gabriola garden

Wednesday, July 11, 2007

My Veg Garden Soaks Up the Sun, Gets Thirsty

The North American heatwave is alive and well on Gabriola. Today’s temperatures inland almost reached 40 degrees Celsius (104° F). Because we’re closer to the ocean, our temps were a bit lower, but still well into the nineties Fahrenheit.

I know that Floridians and Californians are used to such extremes, but this is Canada, the land of igloos and snowshoes and minus forty degree winters. We prefer to cook on our barbecues and not roast ourselves on the beach.

My vegetable garden looked parched in the noonday sun. I had gotten up at six AM to use a soaker hose but by twelve the soil around my Tomatoes, Lettuce, Cucumbers, Beans, Peas and Peppers looked like drought had set in.

I spray with Scorpion Juice early in the day, to keep Rose diseases such as Black Spot at bay. Also to prevent a whole array of bacterial, fungal, and viral infestations that plague our garden on a regular basis.

Scorpion Juice imparts induced systemic resistance to the plants, enabling them to ward off these pathogens through efficient use of their own immune systems. This product tricks the plant into thinking that a parasitic invasion is taking place, causing the immune system to kick into high gear.

I listen to my favorite radio station while I’m working. Earlier today, a gardening expert was talking about the importance of efficient watering. He emphasized that it is better to water the roots of your plants, rather than the foliage, since water on the leaves can cause trouble.

If you get water droplets on your leaves during the day when the sun is hot, they can act as tiny prisms concentrating the heat of the sun in certain spots and causing sections of your leaves to go brown. Ditto for flowers.

Water on your foliage at night doesn’t give them enough time to dry off before the cooler temps set in, and the result could be fungal infestation. For this very reason it is much better to get up early and give your plants a chance to dry off during the day.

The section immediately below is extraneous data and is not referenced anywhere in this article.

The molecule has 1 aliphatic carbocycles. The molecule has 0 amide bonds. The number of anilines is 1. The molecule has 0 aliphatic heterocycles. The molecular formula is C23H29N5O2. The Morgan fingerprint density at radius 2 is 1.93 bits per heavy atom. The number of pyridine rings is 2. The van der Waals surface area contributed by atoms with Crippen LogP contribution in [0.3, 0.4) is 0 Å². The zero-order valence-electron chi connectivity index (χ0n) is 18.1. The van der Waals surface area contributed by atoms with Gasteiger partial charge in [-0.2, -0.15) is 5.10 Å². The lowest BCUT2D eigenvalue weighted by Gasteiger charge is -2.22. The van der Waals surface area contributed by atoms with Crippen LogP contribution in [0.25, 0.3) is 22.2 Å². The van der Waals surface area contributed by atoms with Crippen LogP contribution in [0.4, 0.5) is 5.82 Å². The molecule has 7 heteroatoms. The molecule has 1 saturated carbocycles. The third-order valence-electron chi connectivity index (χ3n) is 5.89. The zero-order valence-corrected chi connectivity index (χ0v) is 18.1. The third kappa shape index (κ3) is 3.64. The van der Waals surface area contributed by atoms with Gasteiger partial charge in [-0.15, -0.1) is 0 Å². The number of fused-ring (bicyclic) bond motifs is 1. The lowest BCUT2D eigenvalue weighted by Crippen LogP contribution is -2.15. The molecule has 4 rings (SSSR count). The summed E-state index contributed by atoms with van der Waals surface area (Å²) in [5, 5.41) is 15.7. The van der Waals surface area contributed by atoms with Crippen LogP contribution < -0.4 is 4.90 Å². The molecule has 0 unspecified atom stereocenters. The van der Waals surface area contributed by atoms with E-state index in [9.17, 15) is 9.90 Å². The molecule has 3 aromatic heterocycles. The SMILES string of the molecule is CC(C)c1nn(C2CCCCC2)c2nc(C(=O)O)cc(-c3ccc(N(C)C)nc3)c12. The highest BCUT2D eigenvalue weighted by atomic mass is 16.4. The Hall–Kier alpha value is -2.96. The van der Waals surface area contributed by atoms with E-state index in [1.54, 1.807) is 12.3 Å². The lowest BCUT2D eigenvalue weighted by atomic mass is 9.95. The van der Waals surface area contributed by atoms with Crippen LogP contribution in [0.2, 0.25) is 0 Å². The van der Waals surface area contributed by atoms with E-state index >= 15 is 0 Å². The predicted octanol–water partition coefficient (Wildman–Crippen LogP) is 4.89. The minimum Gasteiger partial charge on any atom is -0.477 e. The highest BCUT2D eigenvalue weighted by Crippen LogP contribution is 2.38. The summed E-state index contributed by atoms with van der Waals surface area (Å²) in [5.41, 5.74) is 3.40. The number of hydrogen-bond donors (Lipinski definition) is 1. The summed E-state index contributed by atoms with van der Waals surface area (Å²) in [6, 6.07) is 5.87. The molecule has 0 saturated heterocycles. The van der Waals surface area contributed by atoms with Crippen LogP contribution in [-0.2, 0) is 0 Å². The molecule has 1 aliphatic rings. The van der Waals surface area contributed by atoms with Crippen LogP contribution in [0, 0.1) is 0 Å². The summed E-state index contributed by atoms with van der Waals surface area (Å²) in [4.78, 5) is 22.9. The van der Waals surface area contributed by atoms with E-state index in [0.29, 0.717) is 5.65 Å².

If you water your plants too liberally on a continuous basis, you are actually encouraging vegetative growth at the expense of flowering. Conversely, if you deny the plant adequate water for a short time, it tends to go into stress mode (“I’m going to die so I better go into my reproductive mode and make flowers and seeds”).

Also, it is a good idea to water conservatively, since for the last few summers we’ve had a water shortage. Islands seem to have on ongoing problem with lack of fresh water. Kind of ironic, when you consider that we’re surrounded by water.

Of course, Sara and I don’t just irrigate, we fertigate our garden. By mxing up a batch of nutrients, supplements, and root colonizers on a weekly basis, we ensure that our flowers and vegetables receive the proper nourishment that they require in order to produce outstanding blooms and fruits-vegetables.

I use the word “fruit” in the sense that a pepper is the fruit of the Pepper plant, a tomato is the fruit of the Tomato plant, and a cucumber is the fruit of the Cucumber plant. I still remember when I was a child people arguing whether the tomato was a fruit or a vegetable.

Our lettuce should never go to seed, so we don’t want our Lettuce plants to flower. By picking the leaves regularly, we are in fact keeping the plant in a permanent vegetative state. Our Mustard plants bolted; a long stem grew out of them, with tiny, yellow flowers at the tip.

When such plants bolt, their leaves become bitter and inedible. This year I’m experimenting with Sweet Leaf in order to enhance the taste of our lettuce. It is an Advanced Nutrients product that contains berry sugars and molasses. It is designed to boost the flavor and aroma of your plants.

Our vegetable garden is receiving Iguana Juice Grow, a 100% organic fish-based fertilizer that has been giving us excellent results ever since we started gardening. For Sara’s flower garden I use Iguana Juice Bloom as the basic fert, since most of her plants are already in flower.

In addition to the basic ferts, we also use Seaweed Extract, in order to supply multivitamins and natural growth hormones to our plants. These are beneficial, as opposed to the artificial growth hormones that farmers use to pump up their livestock and their crops.

Organic B is a Vitamin B-complex formula from natural sources. If you Google Vitamin B you get the full spectrum of the beneficial effects of Thiamine, Riboflavin, Niacin, and the other members of the Vitamin B group.

Riboflavin (Vitamin B2), like its close cousins Thiamine (B1) and Niacin (B3), takes part in the manufacture of plant energy through aiding metabolism and processing amino acids, as well as well as being involved in plant growth and reproduction. Research indicates that Riboflavin plays a major role in the rhizosphere of all plants.

The B-complex group is also influential in the reduction of plant stresses of every kind, including drought stress. For this reason, more and more gardeners are applying it to their gardens during these long, hot summers, which are here to stay.

posted by Tim at 9:35 PM


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